dead, after which she was found eligible to be a
To the best of our knowledge, this is the first case
report describing a transorbital penetrating intracranial
injury (TPII) in an adult patient caused by a brake handle.
This trauma mechanism has been described in previous
reports mostly in young children [5-9].
Three reports described a fatal TPII in children who
were all unconscious at the time of presentation to the
emergency department [7-9]. In contrast to these
reports, our patient was fully conscious when she
presented to the emergency department. This shows that
the GCS score at admission is not always a good
predictor. It also underlines the importance of an early
CT in patients with an occult injury or subtle
presentation to determine the extent of the injury and detect
intracranial lesions. When there is a suspicion of a
non-metallic intracerebral foreign body, it is better to
perform an MRI as CT misses 42% of the
nonmetallic foreign bodies .
The patient in our case report underwent an
emergency neurosurgical intervention. The other reports
did not describe the performance of a neurosurgical
intervention in children with TPII caused by a brake
handle. A possible explanation could be the low GCS
score on admission and the extent of the injury
associated with a worse prognosis. Overall, the literature
about the effect of neurosurgical treatment in the
acute management of TBII is scarce, and the
prognostic effect is not clearly described.
We described an adult patient with a transorbital
penetrating intracranial injury caused by a bicycle
handbrake. It is important to recognize this type of injury at
the time of presentation because it can lead to fatal
complications such as intracerebral hemorrhage,
pneumocephalus and brain herniation . Despite the maximum
GCS score at presentation and an emergency
craniotomy, our patient did not survive.
CT: Computerized tomography; GCS score: Glasgow Coma Scale score;
TPII: Transorbital penetrating intracranial injury; MRI: Magnetic resonance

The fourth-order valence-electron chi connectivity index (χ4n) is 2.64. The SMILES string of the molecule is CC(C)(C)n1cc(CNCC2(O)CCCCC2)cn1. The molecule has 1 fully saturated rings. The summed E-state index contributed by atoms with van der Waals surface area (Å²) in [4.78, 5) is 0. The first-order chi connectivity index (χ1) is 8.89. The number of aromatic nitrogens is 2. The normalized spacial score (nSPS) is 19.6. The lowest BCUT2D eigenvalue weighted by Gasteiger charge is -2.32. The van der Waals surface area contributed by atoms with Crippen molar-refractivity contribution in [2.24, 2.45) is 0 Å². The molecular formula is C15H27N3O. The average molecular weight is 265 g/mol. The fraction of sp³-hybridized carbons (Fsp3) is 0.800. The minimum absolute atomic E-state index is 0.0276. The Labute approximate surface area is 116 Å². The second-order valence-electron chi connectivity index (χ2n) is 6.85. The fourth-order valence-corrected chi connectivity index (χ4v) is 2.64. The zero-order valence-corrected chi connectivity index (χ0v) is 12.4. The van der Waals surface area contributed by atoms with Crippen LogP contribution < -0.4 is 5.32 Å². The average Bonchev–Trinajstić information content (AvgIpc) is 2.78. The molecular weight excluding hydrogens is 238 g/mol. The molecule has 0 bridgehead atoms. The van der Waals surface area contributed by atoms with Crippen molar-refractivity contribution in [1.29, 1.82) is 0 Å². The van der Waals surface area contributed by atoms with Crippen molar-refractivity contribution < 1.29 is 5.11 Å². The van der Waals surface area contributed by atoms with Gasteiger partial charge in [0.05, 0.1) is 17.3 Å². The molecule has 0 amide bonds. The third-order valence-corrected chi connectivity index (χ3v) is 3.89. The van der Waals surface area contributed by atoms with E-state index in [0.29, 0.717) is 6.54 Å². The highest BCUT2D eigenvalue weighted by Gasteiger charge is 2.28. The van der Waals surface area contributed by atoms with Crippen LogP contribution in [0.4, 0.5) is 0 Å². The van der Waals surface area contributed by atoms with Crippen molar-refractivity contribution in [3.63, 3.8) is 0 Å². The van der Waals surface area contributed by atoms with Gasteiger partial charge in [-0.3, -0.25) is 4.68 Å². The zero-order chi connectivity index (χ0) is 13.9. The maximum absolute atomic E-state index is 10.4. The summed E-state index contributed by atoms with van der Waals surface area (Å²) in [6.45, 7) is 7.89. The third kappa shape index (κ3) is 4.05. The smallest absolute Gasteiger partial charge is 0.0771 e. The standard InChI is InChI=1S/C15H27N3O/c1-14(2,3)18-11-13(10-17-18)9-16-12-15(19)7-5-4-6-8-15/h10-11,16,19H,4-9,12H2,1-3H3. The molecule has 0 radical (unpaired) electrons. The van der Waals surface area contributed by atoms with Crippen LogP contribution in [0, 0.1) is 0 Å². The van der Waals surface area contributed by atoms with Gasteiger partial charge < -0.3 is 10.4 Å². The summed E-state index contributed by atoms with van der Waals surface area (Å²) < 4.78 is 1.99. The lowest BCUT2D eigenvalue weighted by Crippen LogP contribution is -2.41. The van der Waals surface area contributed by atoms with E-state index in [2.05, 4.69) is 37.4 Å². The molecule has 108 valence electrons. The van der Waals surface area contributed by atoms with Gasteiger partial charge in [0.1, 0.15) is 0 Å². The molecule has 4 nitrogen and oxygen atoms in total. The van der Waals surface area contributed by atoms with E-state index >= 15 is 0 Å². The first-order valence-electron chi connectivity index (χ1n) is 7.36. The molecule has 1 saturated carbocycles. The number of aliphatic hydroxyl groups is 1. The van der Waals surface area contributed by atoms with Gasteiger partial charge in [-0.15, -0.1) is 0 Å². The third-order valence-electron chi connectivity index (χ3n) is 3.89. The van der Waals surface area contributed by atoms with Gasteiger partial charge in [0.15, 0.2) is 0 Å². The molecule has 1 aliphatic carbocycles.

imaging; MRA: Magnetic resonance angiography.
PN and AM were involved in direct patient care. PN obtained verbal consent
from the husband of the patient for publication of this case report. WH
researched the current literature and wrote the case report. PN and AM
oversaw and critically revised the manuscript. All authors read and approved
the final manuscript.
1. Webster J , Schneider M , Lofstrom M : Observations upon the management of orbito-cranial wounds . J Neurosurg 1946 , 3 : 329 - 36 .
2. Chibbaro S , Tacconi L : Orbito-cranial injuries caused by penetrating nonmissile foreign bodies . Experience with eighteen patients . Acta Neurochir 2006 , 148 : 937 - 942 .
3. Mackerle Z , Gal P : Unusual penetrating head injury in children: personal experience and review of the literature . Childs Nerv Syst 2009 , 25 : 909 - 913 .
4. Satyarthee GD , Borkar SA , Tripathi AK , Sharma BS : Transorbital penetrating cerebral injury with a ceramic stone: Report of an interesting case . Neurol India 2009 , 57 : 331 - 3 .
5. Ng JD , Payner TD , Holck DE , Martin RT , Nunery WT : Oribtal trauma caused by bicycle hand brakes . Opthal Plast Reconstr Surg 2004 , 20 (Suppl 1): 60 - 63 .
6. Agrawal A , Pratap A , Agrawal CS , Kumar A , Rupakheti S : Transorbital orbitocranial penetrating injury due to bicycle brake handle in a child . Pediatr Neurosurg 2007 , 43 : 498 - 500 .
7. Ahmad FU , Suri A , Mahapatra AK : Fatal penetrating brainstem injury caused by bicycle brake handle . Pediatr Neurosurg 2005 , 41 : 226 - 228 .
8. Gopalakrishnan MS , Devi BI : Fatal penetrating orbitocerebral injury by bicycle brake handle . Indian J Neurotr 2007 , 4 ( Suppl 2 ): 123 - 124 .
9. Chattopadhyay S , Sukul B , Das SK : Fatal transorbital head injury by bicycle brake handle . J Forens L Med 2009 , 16 : 352 - 353 .
10. Tubin RE , Maxwell DN , Langer PD , Frohman LP , Hubbi B , Wolansky L , Mori M : Patterns of transorbital intracranial injury: a review and comparison of occult and non-occult cases . Surv Opthalmol 2006 , 51 : 449 - 460 .
11. Bard L , Jarrett W : Intracranial complications of penetrating orbital injuries . Arch Opthalmol 1964 , 71 : 332 - 42 .